That’s not his only complaint about the show that made his name. ‘Quite often my stuff gets cut. If a guest says something that’s amusing that will be in because they might not say much. Sometimes I do get a bit frustrated but I do understand – they’re trying to make it look like a balanced show. If I’ve had a particularly good recording and then it’s not reflected in the edit I do get a bit “aaargh”, though. That’s what I hate.’
Recently, bringing his surreal, timeless humour to the show has not been easy, he says. ‘Deep down I’m thinking, “Not another question about Brexit. Oh, my.” Or Donald Trump. It’s the first time in the history of the programme that two news stories won’t go away.
‘In real time [pre-edit] you might be spending an hour in the studio talking about Brexit or Kim Jong-un. And it just kills it. The audience don’t really want to know. We have to address it. But make it a question in the second round, so you’re doing it but you’re not killing the show. Or me – because I’ve got nothing funny to say about Trump or Brexit or Kim Jong-un.’
How has HIGNFY influenced politics, after a 28-year run? ‘It doesn’t have any power, does it really? TV satire never really has. Spitting Image was around for ages and it was savage – and yet the politicians featured would ask for their puppets. It didn’t cause Thatcher much difficulty…’
'Boris? The first time he was on, Ian asked him a few tough questions, which he didn’t like at all.'
Conversely, you could say that by featuring them, HIGNFY has helped propel the careers of controversial politicians such as Boris Johnson and Jacob Rees-Mogg.
‘Well, Jacob Rees-Mogg… hopefully we’ve seen him off now. I was quite sharp with him last time he was on. Boris? The first time he was on, Ian asked him a few tough questions, which he didn’t like at all, and it was actually not very good for him. But then his friends started telling him he was really good on that and he realised it was a good thing to appear to be the jovial buffoon. It’s worked very well for him. What sways people is mind-boggling sometimes.’
In any case, Paul isn’t interested in the politics. ‘The comedy’s the thing.’ You can see the appeal for him of being back with his Impro Chums: the subject matter is unpredictable and he gets to work with people of his own choosing. He has learned friendship is the key to a happy workplace.
‘We all know each other so well that there’s no one-upmanship going on. That would become a bit tedious.’
One of those Chums is a particularly good friend – she’s Suki Webster, his third wife.
‘If she wasn’t any good at it, it’d be terrible. But she was an improviser before I met her. She did a West End run with Eddie Izzard back in the mid-1990s, so she’s very, very good at it. Normally with impro you can’t really discuss it afterwards. But now she’s with me, we do the gig together and our great luxury is we’ve hired a double-decker coach so we can always get back to London and sleep in our own bed. It’d be a strain, otherwise.’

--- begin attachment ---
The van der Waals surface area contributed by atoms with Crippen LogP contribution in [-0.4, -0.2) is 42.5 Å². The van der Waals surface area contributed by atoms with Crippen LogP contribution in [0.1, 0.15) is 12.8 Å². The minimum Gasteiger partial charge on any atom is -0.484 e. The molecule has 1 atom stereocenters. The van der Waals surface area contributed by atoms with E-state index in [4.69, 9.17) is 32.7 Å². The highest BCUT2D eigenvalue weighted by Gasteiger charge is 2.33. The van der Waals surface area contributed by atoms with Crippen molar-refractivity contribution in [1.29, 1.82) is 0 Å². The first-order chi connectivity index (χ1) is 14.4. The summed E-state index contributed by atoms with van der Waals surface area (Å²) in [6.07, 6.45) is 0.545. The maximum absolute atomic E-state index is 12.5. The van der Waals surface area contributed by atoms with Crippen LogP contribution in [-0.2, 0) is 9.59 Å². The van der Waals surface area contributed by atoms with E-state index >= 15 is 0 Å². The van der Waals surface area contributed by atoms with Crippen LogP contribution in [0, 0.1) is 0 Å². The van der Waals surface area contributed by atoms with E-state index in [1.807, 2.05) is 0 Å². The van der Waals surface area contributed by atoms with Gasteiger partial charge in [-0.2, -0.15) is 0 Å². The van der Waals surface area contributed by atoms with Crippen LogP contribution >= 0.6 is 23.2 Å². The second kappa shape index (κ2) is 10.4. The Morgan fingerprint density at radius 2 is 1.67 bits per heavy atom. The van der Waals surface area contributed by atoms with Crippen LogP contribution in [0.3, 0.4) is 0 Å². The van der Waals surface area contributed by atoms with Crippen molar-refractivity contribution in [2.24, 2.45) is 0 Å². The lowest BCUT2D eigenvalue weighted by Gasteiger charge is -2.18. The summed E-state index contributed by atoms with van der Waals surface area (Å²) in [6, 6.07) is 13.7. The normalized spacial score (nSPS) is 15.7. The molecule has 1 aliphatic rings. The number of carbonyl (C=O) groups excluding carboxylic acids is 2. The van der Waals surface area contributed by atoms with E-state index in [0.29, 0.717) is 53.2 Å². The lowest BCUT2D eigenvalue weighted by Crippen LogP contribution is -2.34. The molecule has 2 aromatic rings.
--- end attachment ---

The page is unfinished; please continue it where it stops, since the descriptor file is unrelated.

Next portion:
Paul has somehow managed to come up with a ‘job’ that involves getting paid to mess around with his wife and friends while saying whatever comes into his head. You can’t help but think this has been a long-term goal: he worked in the Civil Service from the age of 20 to 23 and it left him fearful of being tied to a desk.
'I’ve still got that playfulness because it hasn’t been eroded through nine-to-five.’
‘I’m still more or less the same person I was when I first started doing this. I did a proper job, a nine-to-five in the Civil Service for three years, so I know that feeling of going in to work on a Monday morning. When I wake up on a Monday morning and I haven’t got to go to the Civil Service, already the week’s looking up. So I’ve still got that playfulness because it hasn’t been eroded through nine-to-five.’
It’s a playfulness that will be more than ever in evidence at Christmas, when Paul will be crammed into a Widow Twankey costume in the New Wimbledon Theatre for Aladdin, his first run in the panto season, though he’s a dab-hand at TV panto. You sense he’s really looking forward to it.
‘They kept asking me. I went to school in Wimbledon and grew up nearby. They said, “You could be a narrator figure or come on briefly”. I said, “What about Widow Twankey?”’
It’s classic Paul – his first exposure to comedy was at the circus, where you could ‘see these adults behave in a way that was not typical of what adults did – with big shoes and buckets of water and sausages and cars where the doors fell off.’
Hearing that many people laughing, he says, made him want to be part of ‘whatever the creative force was that made that noise’.
Fifty years later, be it dressing up as Widow Twankey, playing moody Paul Merton on HIGNFY or cheery Paul with his Impro Chums, it’s still what he does.
Paul Merton’s Impro Chums are at the Edinburgh Fringe, 9-18 Aug, and are touring the UK next spring (mickperrin.com)
This article is from the August issue of Saga Magazine.